As of

“As of” is a little phrase but I have a lot to say about it. Although it is very common in business writing it can create ambiguity if used incorrectly.

Ambiguity is caused by the fact that “as of” has three different meanings: on, since or from, depending on the context.

Have a look at these sentences:

The contract enters into force as of 1 January 2022. = on

The contract has been effective as of 1 August 2018. = since 

The contract is effective as of 1 January 2022. = from 

As you see, the meaning of “as of” is determined by the grammar and wording of the sentence in which it is used. So when you use “as of” it is essential that this grammar and wording is correct for the reader to understand what you mean.

The main area of ambiguity is with “as of” meaning “on”. Most native English speakers understand it to mean “on” in the context of “on and after”, as in the first example above, i.e. the contract enters into force on 1 January and remains in force after that date.

But some native English speakers are happy with sentences like this:

The contract was terminated as of 1 January 2017.

To me this is incorrect because a termination cannot happen “on and after” 1 January, but only “on” 1 January. (Some people might dispute this and say that the fact of the contract being terminated continues after 1 January, but to me this is like saying “I drank a cup of tea as of Monday”, and claiming that it’s OK to use “as of” because the fact of the cup of tea being drunk continues after Monday!) But this usage exists nonetheless.

Another area of ambiguity relates to the use of the Present Perfect tense.

Consider this sentence:

The Company purchased 7,000 m3 of wood as of 16 September 2019.

Does this mean the Company purchased (Past Simple) the wood on 16 September 2019, or does it mean the Company has purchased (Present Perfect) the wood since 16 September 2019? The fact that the writer used the Present Simple might lead the reader to think that all the wood was bought on 16 September. But was the writer aware of his choice of tense use?

In my experience, even advanced non-native English speakers make mistakes with the Present Perfect tense. And in the above sentence, this was indeed what had happened – the writer should have written “has purchased”. So if you are not certain that you can use the Present Perfect correctly, do not complicate your writing by using “as of”.

So, after all that, I suggest you follow the advice of professor of linguistics R. L. Trask: “As of – this stiff business expression is best avoided in most writing; use on, since, or from instead, as required.” (Mind the Gaffe: The Penguin Guide to Common Errors in English, Penguin 2002)

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15 Responses to As of

  1. Alif Salem says:

    Great entry. Thanks from Navarra, Spain.

  2. Ram Mulla says:

    I like your article; I only have one comment to make. Contracts are not so simple as a cup of tea. In fact, they are promissory obligations that are (or might be) effective presently and in the future. Therefore, termination of a contract as of (or as from) a specific point of time is perfectly correct when the termination is meant to include the future duties/effects created by the contract (of course this will depend on the type of the contract and the nature of the obligations it has created).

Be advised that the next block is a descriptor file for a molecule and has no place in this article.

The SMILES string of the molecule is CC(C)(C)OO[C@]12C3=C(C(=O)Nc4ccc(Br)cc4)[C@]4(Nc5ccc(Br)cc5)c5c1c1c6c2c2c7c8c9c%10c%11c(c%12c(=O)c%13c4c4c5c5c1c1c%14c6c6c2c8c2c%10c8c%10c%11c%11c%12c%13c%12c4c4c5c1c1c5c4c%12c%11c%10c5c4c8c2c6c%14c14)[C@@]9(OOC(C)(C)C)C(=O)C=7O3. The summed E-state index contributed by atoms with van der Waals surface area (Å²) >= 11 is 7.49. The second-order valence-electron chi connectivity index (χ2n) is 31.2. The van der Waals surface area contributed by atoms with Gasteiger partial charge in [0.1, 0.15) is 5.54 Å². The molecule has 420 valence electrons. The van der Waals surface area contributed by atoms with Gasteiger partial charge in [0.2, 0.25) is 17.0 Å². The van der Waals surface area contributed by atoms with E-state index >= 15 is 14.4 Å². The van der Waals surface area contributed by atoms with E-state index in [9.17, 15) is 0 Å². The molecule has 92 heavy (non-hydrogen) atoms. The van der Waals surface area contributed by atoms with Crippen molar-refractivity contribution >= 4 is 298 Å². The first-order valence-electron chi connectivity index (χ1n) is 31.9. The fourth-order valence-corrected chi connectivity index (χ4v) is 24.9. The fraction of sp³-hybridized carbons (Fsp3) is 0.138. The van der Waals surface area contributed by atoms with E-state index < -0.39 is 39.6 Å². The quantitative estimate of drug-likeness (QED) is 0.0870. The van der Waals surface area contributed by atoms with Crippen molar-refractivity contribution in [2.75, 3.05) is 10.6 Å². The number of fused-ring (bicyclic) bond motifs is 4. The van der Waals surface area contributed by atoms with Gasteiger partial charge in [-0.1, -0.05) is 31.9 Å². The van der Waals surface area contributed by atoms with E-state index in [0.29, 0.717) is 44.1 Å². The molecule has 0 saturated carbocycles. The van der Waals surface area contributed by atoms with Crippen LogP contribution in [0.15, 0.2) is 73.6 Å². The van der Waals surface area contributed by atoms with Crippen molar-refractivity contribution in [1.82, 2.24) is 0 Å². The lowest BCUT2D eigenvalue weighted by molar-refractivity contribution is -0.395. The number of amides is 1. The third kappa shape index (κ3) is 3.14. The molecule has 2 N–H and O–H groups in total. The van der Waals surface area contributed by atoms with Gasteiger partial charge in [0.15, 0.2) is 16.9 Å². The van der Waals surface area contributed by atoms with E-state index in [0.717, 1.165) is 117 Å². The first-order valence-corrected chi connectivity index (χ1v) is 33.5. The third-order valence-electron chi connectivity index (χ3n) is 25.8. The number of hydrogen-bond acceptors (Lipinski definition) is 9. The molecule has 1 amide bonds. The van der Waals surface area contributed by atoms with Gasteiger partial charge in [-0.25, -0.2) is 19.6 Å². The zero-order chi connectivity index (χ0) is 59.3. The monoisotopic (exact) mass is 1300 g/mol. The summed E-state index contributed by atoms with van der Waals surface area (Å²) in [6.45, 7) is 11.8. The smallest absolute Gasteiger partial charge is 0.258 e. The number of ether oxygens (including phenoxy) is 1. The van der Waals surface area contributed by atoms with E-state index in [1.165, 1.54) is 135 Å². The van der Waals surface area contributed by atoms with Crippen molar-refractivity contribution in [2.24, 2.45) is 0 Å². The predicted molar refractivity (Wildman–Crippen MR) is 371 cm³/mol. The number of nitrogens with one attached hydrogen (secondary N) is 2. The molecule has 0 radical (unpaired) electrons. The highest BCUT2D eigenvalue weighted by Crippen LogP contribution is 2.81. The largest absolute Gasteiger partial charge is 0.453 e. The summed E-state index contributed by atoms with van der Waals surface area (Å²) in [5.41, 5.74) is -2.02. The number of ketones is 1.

I am trying to say that contracts and contract obligations are legal terms and should be dealt with accordingly when concern promissory issues (apart from being business terms as well).

    thank you


  3. Ana says:

    I believe “as of” can also mean “until”.
    As of now, it’s difficult to tell in a cancer’s early stage which patients have which kind of tumor.

    • Ana – I disagree. As I said in the post, “as of” can mean “on and after”. “Until” means something more like “before and on” – e.g. “Stay there until 5pm” means the person has to stay there for the time remaining before 5pm, and then can go at 5pm.
      In your example, “as of now” simply means “now”, or “currently”. It does not mean “until now”. Check out my entry on “until now” here:

  4. Luis says:

    I have just found this blog, the use of “as of” is something that has been confusing me for a while…so thank you!. I had the same doubt that Ana, now I have more clarity about the difference, basically ‘as of’ as synonymous with ‘until’ can’t be used due to the extent of the time we are talking about. What would be the right way to describe that something has been happening for a while until a specific date (without using ‘until’)? Ex: ” Number of cases presented [UNTIL] Nov 2019″

    • Luis – I think you mean the “way to describe that something HAD been happening for a while until a specific date”. You can use “to” instead of “until” – e.g. Ten cases were presented from 1 January to 1 March.

  5. YC says:

    What if one were to use “as of” in the past perfect context?

    E.g., The Company had purchased 7,000 m3 of wood as of 16 September 2011.

    Should it be replaced with “by”?

    • I agree – I would use “by”.

      • YC says:

        Thanks for your reply. But let’s say if one were to simply refer to the amount of wood that had been purchased at the time of 16 September 2011 (without any implication of increase or decrease in the years that followed), does using “as of” still sound a bit odd?

        Should that be the case (and come to think of it), perhaps I should just stick to using “at the time of” (?)

  6. Pingback: What is the meaning of this sentence: "how many Xs exist as of the last block?" - English Vision

  7. Sarah says:

    How is that term as of used in finance? Does it mean start or end

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